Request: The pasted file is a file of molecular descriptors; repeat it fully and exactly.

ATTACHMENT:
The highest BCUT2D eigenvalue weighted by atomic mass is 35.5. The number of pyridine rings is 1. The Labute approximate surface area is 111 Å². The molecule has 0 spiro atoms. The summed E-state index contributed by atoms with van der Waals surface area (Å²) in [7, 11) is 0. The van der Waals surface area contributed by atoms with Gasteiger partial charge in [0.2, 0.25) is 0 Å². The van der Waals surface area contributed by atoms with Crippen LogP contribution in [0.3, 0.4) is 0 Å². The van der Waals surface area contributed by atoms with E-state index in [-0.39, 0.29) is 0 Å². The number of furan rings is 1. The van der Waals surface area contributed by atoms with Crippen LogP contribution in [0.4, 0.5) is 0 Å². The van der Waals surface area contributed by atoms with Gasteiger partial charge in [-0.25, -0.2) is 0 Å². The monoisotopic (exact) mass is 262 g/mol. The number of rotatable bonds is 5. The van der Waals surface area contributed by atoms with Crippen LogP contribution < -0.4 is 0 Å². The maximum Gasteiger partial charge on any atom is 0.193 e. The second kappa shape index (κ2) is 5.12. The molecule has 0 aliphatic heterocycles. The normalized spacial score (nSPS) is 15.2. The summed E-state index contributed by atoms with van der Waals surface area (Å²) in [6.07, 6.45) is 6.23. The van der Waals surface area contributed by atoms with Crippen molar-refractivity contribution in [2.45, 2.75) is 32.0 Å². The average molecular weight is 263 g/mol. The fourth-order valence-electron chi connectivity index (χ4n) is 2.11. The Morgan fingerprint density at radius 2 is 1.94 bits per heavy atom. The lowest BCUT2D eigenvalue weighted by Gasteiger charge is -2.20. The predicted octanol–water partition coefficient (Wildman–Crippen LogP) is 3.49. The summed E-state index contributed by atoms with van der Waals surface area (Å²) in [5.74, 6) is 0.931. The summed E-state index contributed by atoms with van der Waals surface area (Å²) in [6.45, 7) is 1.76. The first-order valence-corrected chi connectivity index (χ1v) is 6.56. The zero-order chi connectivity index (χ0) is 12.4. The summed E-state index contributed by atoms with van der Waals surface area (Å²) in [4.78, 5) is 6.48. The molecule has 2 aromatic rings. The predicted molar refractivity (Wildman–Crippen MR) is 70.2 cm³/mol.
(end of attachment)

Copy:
The highest BCUT2D eigenvalue weighted by atomic mass is 35.5. The number of pyridine rings is 1. The Labute approximate surface area is 111 Å². The molecule has 0 spiro atoms. The summed E-state index contributed by atoms with van der Waals surface area (Å²) in [7, 11) is 0. The van der Waals surface area contributed by atoms with Gasteiger partial charge in [0.2, 0.25) is 0 Å². The van der Waals surface area contributed by atoms with Crippen LogP contribution in [0.3, 0.4) is 0 Å². The van der Waals surface area contributed by atoms with E-state index in [-0.39, 0.29) is 0 Å². The number of furan rings is 1. The van der Waals surface area contributed by atoms with Crippen LogP contribution in [0.4, 0.5) is 0 Å². The van der Waals surface area contributed by atoms with Gasteiger partial charge in [-0.25, -0.2) is 0 Å². The monoisotopic (exact) mass is 262 g/mol. The number of rotatable bonds is 5. The van der Waals surface area contributed by atoms with Crippen LogP contribution < -0.4 is 0 Å². The maximum Gasteiger partial charge on any atom is 0.193 e. The second kappa shape index (κ2) is 5.12. The molecule has 0 aliphatic heterocycles. The normalized spacial score (nSPS) is 15.2. The summed E-state index contributed by atoms with van der Waals surface area (Å²) in [6.07, 6.45) is 6.23. The van der Waals surface area contributed by atoms with Crippen molar-refractivity contribution in [2.45, 2.75) is 32.0 Å². The average molecular weight is 263 g/mol. The fourth-order valence-electron chi connectivity index (χ4n) is 2.11. The Morgan fingerprint density at radius 2 is 1.94 bits per heavy atom. The lowest BCUT2D eigenvalue weighted by Gasteiger charge is -2.20. The predicted octanol–water partition coefficient (Wildman–Crippen LogP) is 3.49. The summed E-state index contributed by atoms with van der Waals surface area (Å²) in [5.74, 6) is 0.931. The summed E-state index contributed by atoms with van der Waals surface area (Å²) in [6.45, 7) is 1.76. The first-order valence-corrected chi connectivity index (χ1v) is 6.56. The zero-order chi connectivity index (χ0) is 12.4. The summed E-state index contributed by atoms with van der Waals surface area (Å²) in [4.78, 5) is 6.48. The molecule has 2 aromatic rings. The predicted molar refractivity (Wildman–Crippen MR) is 70.2 cm³/mol.